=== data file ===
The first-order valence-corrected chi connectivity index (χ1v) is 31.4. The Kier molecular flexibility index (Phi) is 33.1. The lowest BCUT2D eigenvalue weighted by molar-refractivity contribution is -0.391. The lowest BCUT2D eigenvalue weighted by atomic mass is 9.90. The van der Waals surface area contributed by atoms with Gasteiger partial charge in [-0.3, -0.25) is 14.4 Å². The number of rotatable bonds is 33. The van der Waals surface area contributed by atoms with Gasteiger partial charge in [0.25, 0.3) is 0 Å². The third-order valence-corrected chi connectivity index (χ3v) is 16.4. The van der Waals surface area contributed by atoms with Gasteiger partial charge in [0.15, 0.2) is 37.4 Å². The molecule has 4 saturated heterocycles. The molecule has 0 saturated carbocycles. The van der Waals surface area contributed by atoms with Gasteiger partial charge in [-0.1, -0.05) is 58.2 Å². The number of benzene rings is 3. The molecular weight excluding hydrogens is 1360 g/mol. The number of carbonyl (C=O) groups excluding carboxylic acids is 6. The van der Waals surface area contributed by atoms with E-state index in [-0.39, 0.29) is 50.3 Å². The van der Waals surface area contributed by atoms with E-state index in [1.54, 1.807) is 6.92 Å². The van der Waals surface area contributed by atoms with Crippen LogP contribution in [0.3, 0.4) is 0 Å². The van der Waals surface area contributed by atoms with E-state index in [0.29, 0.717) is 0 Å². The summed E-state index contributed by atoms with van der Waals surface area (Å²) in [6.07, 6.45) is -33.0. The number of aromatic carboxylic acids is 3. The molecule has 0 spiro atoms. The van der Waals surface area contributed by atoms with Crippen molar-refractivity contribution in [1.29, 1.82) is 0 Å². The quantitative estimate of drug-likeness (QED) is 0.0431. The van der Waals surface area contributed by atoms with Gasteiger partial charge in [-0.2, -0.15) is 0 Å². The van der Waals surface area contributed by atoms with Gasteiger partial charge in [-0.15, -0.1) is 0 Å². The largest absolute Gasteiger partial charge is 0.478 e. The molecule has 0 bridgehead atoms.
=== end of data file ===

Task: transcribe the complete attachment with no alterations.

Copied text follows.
The first-order valence-corrected chi connectivity index (χ1v) is 31.4. The Kier molecular flexibility index (Phi) is 33.1. The lowest BCUT2D eigenvalue weighted by molar-refractivity contribution is -0.391. The lowest BCUT2D eigenvalue weighted by atomic mass is 9.90. The van der Waals surface area contributed by atoms with Gasteiger partial charge in [-0.3, -0.25) is 14.4 Å². The number of rotatable bonds is 33. The van der Waals surface area contributed by atoms with Gasteiger partial charge in [0.25, 0.3) is 0 Å². The third-order valence-corrected chi connectivity index (χ3v) is 16.4. The van der Waals surface area contributed by atoms with Gasteiger partial charge in [0.15, 0.2) is 37.4 Å². The molecule has 4 saturated heterocycles. The molecule has 0 saturated carbocycles. The van der Waals surface area contributed by atoms with Gasteiger partial charge in [-0.1, -0.05) is 58.2 Å². The number of benzene rings is 3. The molecular weight excluding hydrogens is 1360 g/mol. The number of carbonyl (C=O) groups excluding carboxylic acids is 6. The van der Waals surface area contributed by atoms with E-state index in [-0.39, 0.29) is 50.3 Å². The van der Waals surface area contributed by atoms with E-state index in [1.54, 1.807) is 6.92 Å². The van der Waals surface area contributed by atoms with Crippen LogP contribution in [0.3, 0.4) is 0 Å². The van der Waals surface area contributed by atoms with E-state index in [0.29, 0.717) is 0 Å². The summed E-state index contributed by atoms with van der Waals surface area (Å²) in [6.07, 6.45) is -33.0. The number of aromatic carboxylic acids is 3. The molecule has 0 spiro atoms. The van der Waals surface area contributed by atoms with Crippen molar-refractivity contribution in [1.29, 1.82) is 0 Å². The quantitative estimate of drug-likeness (QED) is 0.0431. The van der Waals surface area contributed by atoms with Gasteiger partial charge in [-0.2, -0.15) is 0 Å². The van der Waals surface area contributed by atoms with Gasteiger partial charge in [-0.15, -0.1) is 0 Å². The largest absolute Gasteiger partial charge is 0.478 e. The molecule has 0 bridgehead atoms.